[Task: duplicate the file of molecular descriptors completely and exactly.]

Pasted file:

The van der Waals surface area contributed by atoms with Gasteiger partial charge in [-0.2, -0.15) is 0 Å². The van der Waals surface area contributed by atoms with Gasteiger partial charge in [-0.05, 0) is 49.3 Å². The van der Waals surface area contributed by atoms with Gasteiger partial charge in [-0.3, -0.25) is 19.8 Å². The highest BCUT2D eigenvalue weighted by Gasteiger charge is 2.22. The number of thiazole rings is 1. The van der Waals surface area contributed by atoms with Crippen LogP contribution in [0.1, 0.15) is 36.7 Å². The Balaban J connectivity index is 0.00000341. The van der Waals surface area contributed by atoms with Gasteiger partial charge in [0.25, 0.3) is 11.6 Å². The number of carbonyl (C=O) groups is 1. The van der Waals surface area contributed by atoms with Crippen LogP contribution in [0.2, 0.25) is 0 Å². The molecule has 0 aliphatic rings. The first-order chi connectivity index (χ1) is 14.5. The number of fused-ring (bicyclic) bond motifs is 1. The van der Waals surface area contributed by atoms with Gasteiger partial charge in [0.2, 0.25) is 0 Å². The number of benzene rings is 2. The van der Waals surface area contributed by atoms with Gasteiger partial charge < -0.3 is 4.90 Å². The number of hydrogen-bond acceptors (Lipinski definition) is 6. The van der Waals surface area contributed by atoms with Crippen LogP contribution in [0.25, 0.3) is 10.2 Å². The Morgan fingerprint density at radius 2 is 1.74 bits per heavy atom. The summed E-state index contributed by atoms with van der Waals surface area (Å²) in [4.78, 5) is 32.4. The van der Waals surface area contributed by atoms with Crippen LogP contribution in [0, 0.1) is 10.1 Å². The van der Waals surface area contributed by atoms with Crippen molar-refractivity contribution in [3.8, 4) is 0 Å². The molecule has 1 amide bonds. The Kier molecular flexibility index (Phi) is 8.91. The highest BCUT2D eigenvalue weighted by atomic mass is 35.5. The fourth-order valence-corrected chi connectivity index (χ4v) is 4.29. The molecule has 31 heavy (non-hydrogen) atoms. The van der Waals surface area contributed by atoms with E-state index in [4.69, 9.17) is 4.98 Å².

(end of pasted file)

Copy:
The van der Waals surface area contributed by atoms with Gasteiger partial charge in [-0.2, -0.15) is 0 Å². The van der Waals surface area contributed by atoms with Gasteiger partial charge in [-0.05, 0) is 49.3 Å². The van der Waals surface area contributed by atoms with Gasteiger partial charge in [-0.3, -0.25) is 19.8 Å². The highest BCUT2D eigenvalue weighted by Gasteiger charge is 2.22. The number of thiazole rings is 1. The van der Waals surface area contributed by atoms with Crippen LogP contribution in [0.1, 0.15) is 36.7 Å². The Balaban J connectivity index is 0.00000341. The van der Waals surface area contributed by atoms with Gasteiger partial charge in [0.25, 0.3) is 11.6 Å². The number of carbonyl (C=O) groups is 1. The van der Waals surface area contributed by atoms with Crippen LogP contribution in [0.2, 0.25) is 0 Å². The molecule has 0 aliphatic rings. The first-order chi connectivity index (χ1) is 14.5. The number of fused-ring (bicyclic) bond motifs is 1. The van der Waals surface area contributed by atoms with Gasteiger partial charge in [0.2, 0.25) is 0 Å². The number of benzene rings is 2. The van der Waals surface area contributed by atoms with Gasteiger partial charge < -0.3 is 4.90 Å². The number of hydrogen-bond acceptors (Lipinski definition) is 6. The van der Waals surface area contributed by atoms with Crippen LogP contribution in [0.25, 0.3) is 10.2 Å². The Morgan fingerprint density at radius 2 is 1.74 bits per heavy atom. The summed E-state index contributed by atoms with van der Waals surface area (Å²) in [4.78, 5) is 32.4. The van der Waals surface area contributed by atoms with Crippen LogP contribution in [0, 0.1) is 10.1 Å². The van der Waals surface area contributed by atoms with Crippen molar-refractivity contribution in [3.8, 4) is 0 Å². The molecule has 1 amide bonds. The Kier molecular flexibility index (Phi) is 8.91. The highest BCUT2D eigenvalue weighted by atomic mass is 35.5. The fourth-order valence-corrected chi connectivity index (χ4v) is 4.29. The molecule has 31 heavy (non-hydrogen) atoms. The van der Waals surface area contributed by atoms with E-state index in [4.69, 9.17) is 4.98 Å².